I’m sitting at my desk looking at the sunset over the marsh through the window in my office, which is unusual for me on a Wednesday afternoon. I’m usually at the restaurant. Life for me, right now, divides into three nights at church and three nights at the Red Lion Inn, and some of all seven days doing one or the other. I’m home tonight because this cold has gotten the best of me and I’m out of gas. I’ve been sick more this winter than I have in several years, which I take as a signal that something in this schedule I’m keeping needs to change. Knowing that it is most important to make a move toward something rather than just away from something, I’m waiting and praying about what comes next. But, for these days, this is what life looks like.
When I got to the restaurant on Friday, Robert, the chef, told me to come up with a new soup since we sold out of the chili. Still in a bit of a southwestern vibe, I found some black beans in the storeroom and decided to see what I could do with them. What I came up with was a Tequila and Lime Black Bean Soup; I wish I thought then to call it Soup From Stock, but then again puns are mostly lost on pubsters. It turned out to taste pretty good. I thought it was a little bitter at first, thanks to the lime, so I added some chopped chorizo and the meat balanced it out nicely.
It strikes me, as I try to figure out what happens next in my life, that I’m working on much the same kind of recipe. I’ve got to figure out what to make of what I have.
For some reason – and I think it’s the sunset tonight – my mind went to the last page of The Great Gatsby, one of my favorite novels:
And I I sat there brooding on the old unknown world, I thought of Gatsby’s wonder when he first picked out the green light at the end of Daisy’s dock. He had come along way to this blue lawn and his dream must have seemed so close that he could hardly fail to grasp it. He did not know that it was already behind him, somewhere back in that vast obscurity beyond the city, where the dark fields of the republic rolled on under the night.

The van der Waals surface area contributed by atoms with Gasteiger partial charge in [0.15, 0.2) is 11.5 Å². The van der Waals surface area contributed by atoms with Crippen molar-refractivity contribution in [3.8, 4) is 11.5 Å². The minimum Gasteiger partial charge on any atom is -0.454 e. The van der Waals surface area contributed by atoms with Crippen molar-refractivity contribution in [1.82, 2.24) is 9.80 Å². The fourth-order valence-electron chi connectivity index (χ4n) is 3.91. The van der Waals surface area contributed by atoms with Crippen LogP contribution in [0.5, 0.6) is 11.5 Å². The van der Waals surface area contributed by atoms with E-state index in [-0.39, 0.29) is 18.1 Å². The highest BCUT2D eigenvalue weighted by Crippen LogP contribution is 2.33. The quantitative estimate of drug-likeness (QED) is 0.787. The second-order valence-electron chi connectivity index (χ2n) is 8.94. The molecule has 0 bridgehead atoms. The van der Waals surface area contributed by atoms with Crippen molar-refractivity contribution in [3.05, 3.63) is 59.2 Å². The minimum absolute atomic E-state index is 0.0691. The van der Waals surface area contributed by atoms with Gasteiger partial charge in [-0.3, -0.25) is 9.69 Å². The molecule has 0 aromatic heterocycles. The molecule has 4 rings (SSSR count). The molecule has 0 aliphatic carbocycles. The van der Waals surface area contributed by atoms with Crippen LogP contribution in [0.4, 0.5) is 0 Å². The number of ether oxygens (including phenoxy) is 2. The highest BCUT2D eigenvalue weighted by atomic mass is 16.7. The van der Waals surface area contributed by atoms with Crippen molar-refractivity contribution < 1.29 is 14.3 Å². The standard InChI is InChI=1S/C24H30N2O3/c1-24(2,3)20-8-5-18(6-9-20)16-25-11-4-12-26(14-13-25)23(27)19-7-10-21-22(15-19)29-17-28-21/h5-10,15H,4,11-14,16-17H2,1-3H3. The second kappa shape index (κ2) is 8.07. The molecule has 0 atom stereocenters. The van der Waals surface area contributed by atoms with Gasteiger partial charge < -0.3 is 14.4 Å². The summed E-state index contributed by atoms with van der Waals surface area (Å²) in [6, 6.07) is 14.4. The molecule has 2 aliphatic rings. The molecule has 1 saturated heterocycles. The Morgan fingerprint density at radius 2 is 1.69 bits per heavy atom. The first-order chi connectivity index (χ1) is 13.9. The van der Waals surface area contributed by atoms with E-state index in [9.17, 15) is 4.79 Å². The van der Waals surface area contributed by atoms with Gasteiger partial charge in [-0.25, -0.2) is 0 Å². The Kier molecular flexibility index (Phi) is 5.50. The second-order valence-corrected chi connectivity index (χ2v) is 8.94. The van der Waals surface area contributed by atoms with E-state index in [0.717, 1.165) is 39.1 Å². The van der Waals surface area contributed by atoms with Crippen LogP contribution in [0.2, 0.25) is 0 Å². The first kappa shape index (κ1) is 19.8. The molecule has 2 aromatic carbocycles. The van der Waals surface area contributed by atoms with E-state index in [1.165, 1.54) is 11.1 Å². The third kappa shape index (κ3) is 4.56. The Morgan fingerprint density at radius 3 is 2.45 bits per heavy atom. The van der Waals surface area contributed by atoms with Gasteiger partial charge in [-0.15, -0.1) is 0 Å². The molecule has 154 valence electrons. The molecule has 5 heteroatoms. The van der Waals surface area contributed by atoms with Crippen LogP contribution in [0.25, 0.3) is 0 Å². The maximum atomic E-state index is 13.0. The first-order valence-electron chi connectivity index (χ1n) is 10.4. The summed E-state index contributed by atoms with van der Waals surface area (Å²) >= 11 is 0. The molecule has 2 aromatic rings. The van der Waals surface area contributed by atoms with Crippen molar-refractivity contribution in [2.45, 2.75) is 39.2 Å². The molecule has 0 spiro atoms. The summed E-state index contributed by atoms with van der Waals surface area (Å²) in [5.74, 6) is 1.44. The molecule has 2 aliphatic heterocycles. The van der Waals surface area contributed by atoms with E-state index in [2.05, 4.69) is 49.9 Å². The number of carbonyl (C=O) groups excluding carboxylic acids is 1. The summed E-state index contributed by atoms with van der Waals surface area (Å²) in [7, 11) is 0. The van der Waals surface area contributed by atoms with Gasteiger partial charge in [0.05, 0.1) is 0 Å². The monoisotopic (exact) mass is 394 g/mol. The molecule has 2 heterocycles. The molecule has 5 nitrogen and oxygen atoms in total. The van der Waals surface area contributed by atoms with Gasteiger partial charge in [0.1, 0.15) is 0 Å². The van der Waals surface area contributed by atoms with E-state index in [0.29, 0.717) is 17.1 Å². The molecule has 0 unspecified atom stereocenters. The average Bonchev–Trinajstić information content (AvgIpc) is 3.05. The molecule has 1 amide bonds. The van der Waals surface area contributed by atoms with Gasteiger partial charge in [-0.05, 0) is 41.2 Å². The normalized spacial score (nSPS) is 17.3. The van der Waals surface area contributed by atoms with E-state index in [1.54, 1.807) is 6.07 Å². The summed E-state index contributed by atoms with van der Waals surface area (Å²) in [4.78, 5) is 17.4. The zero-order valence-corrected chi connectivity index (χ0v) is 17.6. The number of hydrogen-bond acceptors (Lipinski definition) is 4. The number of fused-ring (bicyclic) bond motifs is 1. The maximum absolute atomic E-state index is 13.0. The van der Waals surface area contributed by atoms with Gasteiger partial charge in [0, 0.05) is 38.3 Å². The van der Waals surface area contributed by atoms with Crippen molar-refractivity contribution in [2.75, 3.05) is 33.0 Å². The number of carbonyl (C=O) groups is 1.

Gatsby believed in the green light, the orgiastic future that year by year recedes before us. It eluded us then, but that’s no matter. . . . And one fine morning —-
So we beat on, boats against the current, borne back ceaselessly into the past.
I was reading Gatsby with my tenth graders at Winchester High the June we moved into our house here in Marshfield, which would qualify as part of the vast obscurity beyond the city. After a day of unpacking boxes, Ginger and I walked the 600 feet to the end of our street to stand on the beach and look eastward across Cape Cod Bay. As we stood there, I saw a blinking light – a green light –out in the ocean.
“Look,” I said, “it’s Daisy’s house.”
We moved to Marshfield chasing dreams: Ginger wanted to be a senior pastor; I wanted to write. By September, I was sinking deep into my depression and couldn’t do much of anything but walk down the beach. I started picking up pieces of sea glass – broken glass, smoothed and polished by the water that washes up with the tide. “Tiny bits of nevermind” I called them in a poem I wrote. As the pile of colored pieces grew, I taught myself how to make earrings out of them and made jewelry for Ginger.
One of my persistent ideas as I walked down the beach was what I saw as I walked was determined by the line I chose to follow. If I stayed up close to the sea wall, I would see certain rocks and shells; if I walked closer to the water, I would see other things. When I decided where I was going to walk, I was also deciding where I was not going to walk. There was no way to see it all. Being a person who has never liked to feel as though I was missing something, that realization was quite humbling.
I realize, sitting here at the window, that many nights have passed since I last saw the green light. I haven’t even looked for sea glass in a long time; my walks on the beach have been spent watching schnauzers bounce like bunnies as they run believing they really can catch the sea gulls. The line I’ve taken in my life has left me more aware of feeling beaten by the currents than captured by the possibilities. It’s not so much needing new ingredients as it is having the imagination to come up with a different recipe.
It’s getting dark now, at least at street level. The sky above is azure blue, a sheltering sky that will soon give way to starlight, as Orion and his friends begin their nighty sojourn over our house. And soon, the green light will start shining on the bay.
I know, even though I can’t see it from here.